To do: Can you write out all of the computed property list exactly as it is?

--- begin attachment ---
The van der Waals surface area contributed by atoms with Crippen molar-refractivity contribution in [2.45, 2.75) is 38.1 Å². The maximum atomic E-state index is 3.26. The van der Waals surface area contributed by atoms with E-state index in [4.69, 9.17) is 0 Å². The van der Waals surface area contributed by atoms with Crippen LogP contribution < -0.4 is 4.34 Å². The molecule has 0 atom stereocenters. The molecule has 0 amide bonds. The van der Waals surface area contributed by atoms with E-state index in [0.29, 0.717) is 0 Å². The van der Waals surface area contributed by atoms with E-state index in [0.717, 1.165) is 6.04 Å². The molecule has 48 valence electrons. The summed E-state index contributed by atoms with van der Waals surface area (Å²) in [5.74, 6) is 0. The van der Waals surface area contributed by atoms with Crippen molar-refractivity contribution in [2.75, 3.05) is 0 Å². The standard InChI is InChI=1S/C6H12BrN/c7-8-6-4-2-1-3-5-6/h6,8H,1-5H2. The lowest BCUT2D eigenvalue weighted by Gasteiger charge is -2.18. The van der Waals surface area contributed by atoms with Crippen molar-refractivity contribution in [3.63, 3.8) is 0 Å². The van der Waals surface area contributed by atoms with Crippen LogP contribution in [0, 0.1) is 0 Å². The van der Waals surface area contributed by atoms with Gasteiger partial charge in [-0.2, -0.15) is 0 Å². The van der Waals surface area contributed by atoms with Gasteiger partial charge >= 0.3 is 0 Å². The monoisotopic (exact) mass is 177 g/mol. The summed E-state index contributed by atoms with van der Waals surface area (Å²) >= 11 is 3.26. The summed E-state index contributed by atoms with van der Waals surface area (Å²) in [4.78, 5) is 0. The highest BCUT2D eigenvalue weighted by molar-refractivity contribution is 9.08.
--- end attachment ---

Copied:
The van der Waals surface area contributed by atoms with Crippen molar-refractivity contribution in [2.45, 2.75) is 38.1 Å². The maximum atomic E-state index is 3.26. The van der Waals surface area contributed by atoms with E-state index in [4.69, 9.17) is 0 Å². The van der Waals surface area contributed by atoms with Crippen LogP contribution < -0.4 is 4.34 Å². The molecule has 0 atom stereocenters. The molecule has 0 amide bonds. The van der Waals surface area contributed by atoms with E-state index in [0.29, 0.717) is 0 Å². The van der Waals surface area contributed by atoms with E-state index in [0.717, 1.165) is 6.04 Å². The molecule has 48 valence electrons. The summed E-state index contributed by atoms with van der Waals surface area (Å²) in [5.74, 6) is 0. The van der Waals surface area contributed by atoms with Crippen molar-refractivity contribution in [2.75, 3.05) is 0 Å². The standard InChI is InChI=1S/C6H12BrN/c7-8-6-4-2-1-3-5-6/h6,8H,1-5H2. The lowest BCUT2D eigenvalue weighted by Gasteiger charge is -2.18. The van der Waals surface area contributed by atoms with Crippen molar-refractivity contribution in [3.63, 3.8) is 0 Å². The van der Waals surface area contributed by atoms with Crippen LogP contribution in [0, 0.1) is 0 Å². The van der Waals surface area contributed by atoms with Gasteiger partial charge in [-0.2, -0.15) is 0 Å². The van der Waals surface area contributed by atoms with Gasteiger partial charge >= 0.3 is 0 Å². The monoisotopic (exact) mass is 177 g/mol. The summed E-state index contributed by atoms with van der Waals surface area (Å²) >= 11 is 3.26. The summed E-state index contributed by atoms with van der Waals surface area (Å²) in [4.78, 5) is 0. The highest BCUT2D eigenvalue weighted by molar-refractivity contribution is 9.08.